Sunday, 20 December 2015

A rare trip out

I was very lucky this week to be able to get out as part of work - making a change from the usual back-to-back meetings!

This followed on from a good yomp up to the Clarendon estate last Sunday, up to the see the ruins of the royal hunting lodge (see previous posts), and of course, the llamas! The position of the ruins, high on top of a chalk ridge, with excellent vistas all around, as well as the unusual accompaniment of the llamas, makes it a very atmospheric spot that few experience. 

Then, with a week of Christmassy events - both work and social- our team Christmas meeting involved a trip out to the edge of the New Forest, near Breamore. At Castle Hill, we parked on a ridge overlooking the wide expanse of the River Avon floodplain. The silvery ribbon of the river snaked in wide meanders across the valley, with the colours really popping in the dull winter light. After a bit of a chat about agricultural improvement and runoff of nutrients into the river, causing water pollution, we headed off into the Forest for a very muddy potter amongst the plantation forest. A welcome respite from the mince pies and meetings!

And I've just got back from another good stroll at Martin Down - with all this rain, it's becoming quite limited in finding locations with suitable ground conditions to avoid slipping and sliding around. The sun was shining, but apart from that and some sheep, it was uneventful - not even one bird.

Of course, it's going to be full-on-festivities in the next couple of weeks (I'm lucky enough not to have to work between Christmas and the New Year), so I will be a little quiet on here until probably my birthday weekend. Let's hope that winter gets a little more forceful, as my garlic is already a foot high and will probably need harvesting at this rate! Merry Christmas everyone! 

Friday, 11 December 2015

Great Yews

I've been a bit quiet on here lately - something to do with building a flat pack wardrobe (don't ask, just don't...), Christmas shopping, and various Christmassy events!

Anyway, took the day off today, after a week of meetings, for a nice long walk in the patchy drizzle. I wanted to explore somewhere new, and the Whitsbury area has been one I've had on my 'to do' list for a while. This is the edge of Cranborne Chase, the picturesque area that includes Martin Down.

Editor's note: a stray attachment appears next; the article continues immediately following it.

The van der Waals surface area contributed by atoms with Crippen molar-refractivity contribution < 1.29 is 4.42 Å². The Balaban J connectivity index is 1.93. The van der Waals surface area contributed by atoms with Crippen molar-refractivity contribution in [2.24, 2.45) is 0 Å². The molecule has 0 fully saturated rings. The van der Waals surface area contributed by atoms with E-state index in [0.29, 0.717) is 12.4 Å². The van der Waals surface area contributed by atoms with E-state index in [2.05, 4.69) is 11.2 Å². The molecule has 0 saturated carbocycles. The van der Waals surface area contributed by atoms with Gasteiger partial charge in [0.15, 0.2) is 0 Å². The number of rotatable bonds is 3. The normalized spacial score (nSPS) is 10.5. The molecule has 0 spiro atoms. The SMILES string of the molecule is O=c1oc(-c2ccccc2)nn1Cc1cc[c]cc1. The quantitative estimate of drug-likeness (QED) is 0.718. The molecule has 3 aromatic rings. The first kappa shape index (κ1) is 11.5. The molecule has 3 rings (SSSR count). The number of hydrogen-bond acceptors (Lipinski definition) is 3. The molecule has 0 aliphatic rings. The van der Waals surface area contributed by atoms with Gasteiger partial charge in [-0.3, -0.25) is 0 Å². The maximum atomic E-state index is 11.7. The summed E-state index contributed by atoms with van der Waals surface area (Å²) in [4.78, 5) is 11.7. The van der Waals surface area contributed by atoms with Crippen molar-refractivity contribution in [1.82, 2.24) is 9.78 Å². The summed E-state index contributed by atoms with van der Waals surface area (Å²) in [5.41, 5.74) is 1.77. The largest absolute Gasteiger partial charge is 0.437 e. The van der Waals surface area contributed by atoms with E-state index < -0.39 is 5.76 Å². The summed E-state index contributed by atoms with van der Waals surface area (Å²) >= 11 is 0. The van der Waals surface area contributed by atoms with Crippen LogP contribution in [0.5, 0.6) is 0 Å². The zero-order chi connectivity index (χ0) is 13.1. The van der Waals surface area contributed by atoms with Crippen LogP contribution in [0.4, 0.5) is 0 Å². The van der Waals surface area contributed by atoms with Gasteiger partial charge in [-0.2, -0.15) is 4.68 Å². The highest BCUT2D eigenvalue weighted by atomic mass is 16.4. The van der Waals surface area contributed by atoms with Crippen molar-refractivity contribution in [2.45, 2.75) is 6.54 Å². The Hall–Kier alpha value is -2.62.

I started on a track just a little way along from Salisbury Hospital at Odstock. The map showed I had plenty of choice in terms of footpaths/byways, so planning a route was tricky, but in the end, substrate condition forced my hand (i.e. it was very muddy/flooded!). the walk took me passed Clearbury Down - a SSSI chalk downland and hill fort, with the unimproved nature of the grassland contrasting markedly with the intensive grassland and arable surrounding it.

I eventually ended up walking along the county boundary between Hampshire and Wiltshire, with a very distinctive hedge mostly made up of yew, and filled with birds. I heard several farmland bird species that have experienced a rapid population decline in recent decades, including many corn bunting, a flock of fieldfares, yellowhammer, and possibly some linnet. Check out the RSPB website to hear them for yourselves. The corn bunting, in particular, is a speciality of the Chase area, loving the wide open spaces and lack of hedgerows, although is very rare elsewhere.

This took me to the edge of another SSSI (and SAC - of European importance)  - Great Yews. the citation for the site (legal document supporting the SSSI designation) cites it as a nationally-rare habitat, and unusual in being on mostly flat ground and purely yew in some areas. The trees were certainly spectacularly-wide, with estimates of age suggesting most are in excess of 200 years old.

Returning to the path, I carried on up then looped back on myself, affording great views across the undulating landscape, before retracing my steps to the car. There's much more scope for further walks here, with many permutations available - the only trouble is, the byways are so deeply rutted that in wet weather they flood very easily and with the underlying chalk making things very slippery, it can be quite hazardous! I'm certainly glad I braved it though, and will be coming back when perhaps drier!